They are presented in the Fig. 1 with their resource (CPU, memory, bandwidth, etc.) requirements. \(r_i\) designates the resource \(i, i=1,2, \ldots ,q\).

Fig. 1
figure 1

The set of SLs with their resource utilization

The relationship that defines if a license belongs to software is formally given by the Eq. 1.

$$\begin{aligned} \tau _k^r= {\left\{ \begin{array}{ll} 1 &{} S_k \text { is licensed under } L_r \\ 0 &{} \text {else} \end{array}\right. } \end{aligned}$$
(1)

The relationship between a software license \(SL_k^r\) and a virtual machine \(VM_j\), a \(VM_j\) and a \(PM_i\) are given by the Eqs. 2 and 3 successively.

$$\begin{aligned} \beta _j^k = {\left\{ \begin{array}{ll} 1 &{} SL_k^r\text { is allocated to } VM_j \\ 0 &{} \text {else} \end{array}\right. } \end{aligned}$$
(2)

Finally, we express the relationship between a software license \(SL_k^r\) and a physical machine \(PM_i\) as \(\beta _j^k\delta _i^j\) with \(i\in [1..N_{PM}], j\in [1..N_{VM}] \text { and } k\in [1..N_{S}] \).

$$\begin{aligned} \delta _i^j = {\left\{ \begin{array}{ll} 1 &{} VM_j \text { is placed on } PM_i \\ 0 &{} \text {else} \end{array}\right. } \end{aligned}$$
(3)

Our goal is to optimize the total cost (license+VM) along with the overall energy consumption while minimizing the wasted resources within the DC.

Table 2 summarizes the notations used in the article.

Table 2 Symbols and notations

Processor-based metric and compliance models

Here, we consider a processor-based model use case of Oracle Database. Thus, following this metric, the number of required licenses shall be determined by multiplying the total number of cores of the processor by a core processor factor. All cores on all multicore chips for each licensed program are to be aggregated before multiplying by the appropriate core processor licensing factor and all fractions of a number are to be rounded up to the next whole number” [6]. Hence, for a given \(PM_i\), the number of required licenses \(N_{L_i}\) for an application licensed under the processor-based model is given by the Eq. 4.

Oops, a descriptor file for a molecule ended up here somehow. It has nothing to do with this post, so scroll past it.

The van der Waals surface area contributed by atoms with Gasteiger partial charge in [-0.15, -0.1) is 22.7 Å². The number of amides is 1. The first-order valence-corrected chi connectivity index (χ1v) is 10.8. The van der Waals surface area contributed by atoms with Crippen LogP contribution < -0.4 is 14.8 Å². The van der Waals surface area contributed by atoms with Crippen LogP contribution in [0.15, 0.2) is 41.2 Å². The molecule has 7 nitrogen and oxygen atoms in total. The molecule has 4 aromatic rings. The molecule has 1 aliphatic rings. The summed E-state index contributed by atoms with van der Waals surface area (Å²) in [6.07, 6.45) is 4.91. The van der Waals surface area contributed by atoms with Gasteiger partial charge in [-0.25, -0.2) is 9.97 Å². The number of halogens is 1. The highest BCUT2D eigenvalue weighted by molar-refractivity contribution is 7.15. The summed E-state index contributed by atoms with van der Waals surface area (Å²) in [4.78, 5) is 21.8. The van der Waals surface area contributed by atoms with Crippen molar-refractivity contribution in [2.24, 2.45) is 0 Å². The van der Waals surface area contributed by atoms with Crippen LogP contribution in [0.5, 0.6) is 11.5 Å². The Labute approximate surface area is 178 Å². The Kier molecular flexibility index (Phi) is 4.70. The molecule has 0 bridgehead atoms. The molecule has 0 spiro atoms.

$$\begin{aligned} N_{L_i}=N_{c_i} * C_{f} \end{aligned}$$
(4)

Where \(N_{c_i}\) is the total number of cores (see Eq. 5), \(C_{f} \) in the core factor, \(N_{p_i}\) is the number of processor per server, and \(C_{p_i}\) is the number of cores per processor. For example, to license a processor with 6 cores and a core factor of 0.25, we need 2 licenses which is the aggregation of 1.5 (6*0.25).

$$\begin{aligned} N_{c_i} = N_{p_i} * C_{p_i} \end{aligned}$$
(5)

To ensure compliance with the considered license model, we propose the Eq. 6 to account for the number of licenses in each physical machine \(PM_i\) for each software \(S_k\). It is estimated by summing the number of licenses \((L_{VM_j}^k)\) in all VMs hosted in \(PM_i\).

$$\begin{aligned} L_{PM_i}^k = \sum _j \beta _j^k \delta _i^j L_{VM_j}^k = \sum _j \sum _r \tau _k^r \beta _j^k \delta _i^j (L_r) \end{aligned}$$
(6)

Resource utilization model

We define the normalized utilization vector of a \(PM_i\) as:

$$\begin{aligned} NU_i^q = \sum _j \frac{ \delta _i^j NU_j^q }{Cap_i^q} =\sum _j \sum _k \frac{ \beta _j^k \delta _i^j NU_k^q }{Cap_i^q} \end{aligned}$$
(7)

The normalized CPU utilization (\(NU_i^c\)) of a \(PM_i\) is estimated by the sum of the utilization of all software running in all VMs hosted in the PM and is given by Eq. 8. \(NU_j^c\) and \(NU_k^c\) are the normalized CPU utilization of a \(VM_j\) and an \(SL_k\) successively, and \(Cap_i^c\) is the CPU capacity of the \(PM_i\).

$$\begin{aligned} NU_i^c = \sum _j \frac{ \delta _i^j NU_j^c }{Cap_i^c} =\sum _j \sum _k \frac{ \beta _j^k \delta _i^j NU_k^c }{Cap_i^c} \end{aligned}$$
(8)

The normalized memory utilization of a \(PM_i\) is given by Eq. 9. Where \(NU_j^c\), \(NU_k^m\) and \({Cap_i^m}\) represent the normalized memory utilization of the \(VM_j\), that of the \(SL_k^r\), and the memory capacity of the \(PM_i\) successively.

$$\begin{aligned} NU_i^m = \sum _j \frac{ \delta _i^j NU_j^m }{Cap_i^m} =\sum _j \sum _k \frac{ \beta _j^k \delta _i^j NU_k^m }{Cap_i^m} \end{aligned}$$
(9)

Power and energy models

The power consumption of a machine \(PM_i\) is modeled as the sum of the static (\(P^{st}\)) and dynamic (\(P^{dy}\)) parts as shown in Eq. 10.

$$\begin{aligned} P_i=P_i^{st}+P_i^{dy} \end{aligned}$$
(10)

The former is defined by the power consumption of the host when no VM is active and thus no SL runs on the machine. Otherwise, the dynamic part is added to obtain the total power of a server which is detailed in Eq. 11.

The popular power consumption model [8] defines the power consumption of each server as a linear function of the CPU.

$$\begin{aligned} P_i(NU^c_i(t))= {\left\{ \begin{array}{ll} P_i^{st}+(P_i^{fu}-P_i^{st})* NU_i^c(t), NU_i^c(t)>0\\ 0, \text {otherwise} \end{array}\right. } \end{aligned}$$
(11)

The energy consumed by a server i is given by the Eq. 12.

$$\begin{aligned} E_i^s= \int _{t1}^{t1+\Delta t} P_i(NU_i^c(x))dx \end{aligned}$$
(12)

This allows estimating the total energy consumed in a DC by Eq. 13.

$$\begin{aligned} E= \sum _{i=1}^{N_{PM}} E_i^s \end{aligned}$$
(13)

Resource wastage model

Inspired by [17], we propose a generalized formula to estimate the resource wastage for q-dimentional PM resources (see Eq. 14).

$$\begin{aligned} RW_i = \frac{ \sum _{t=1}^q \big \vert NR_{i}^t- min_{o=1}^q (NR_{i}^o) \big \vert + \eta }{ \sum _{t=1}^q NU_i^t } \end{aligned}$$
(14)

As we consider the CPU and memory resources, this equation became (see Eq. 15):

$$\begin{aligned} RW_i = \frac{ \big \vert NR_i^{max} - NR_i^{min} \big \vert + \eta }{ NU_i^{c} + NU_i^{m}} \end{aligned}$$
(15)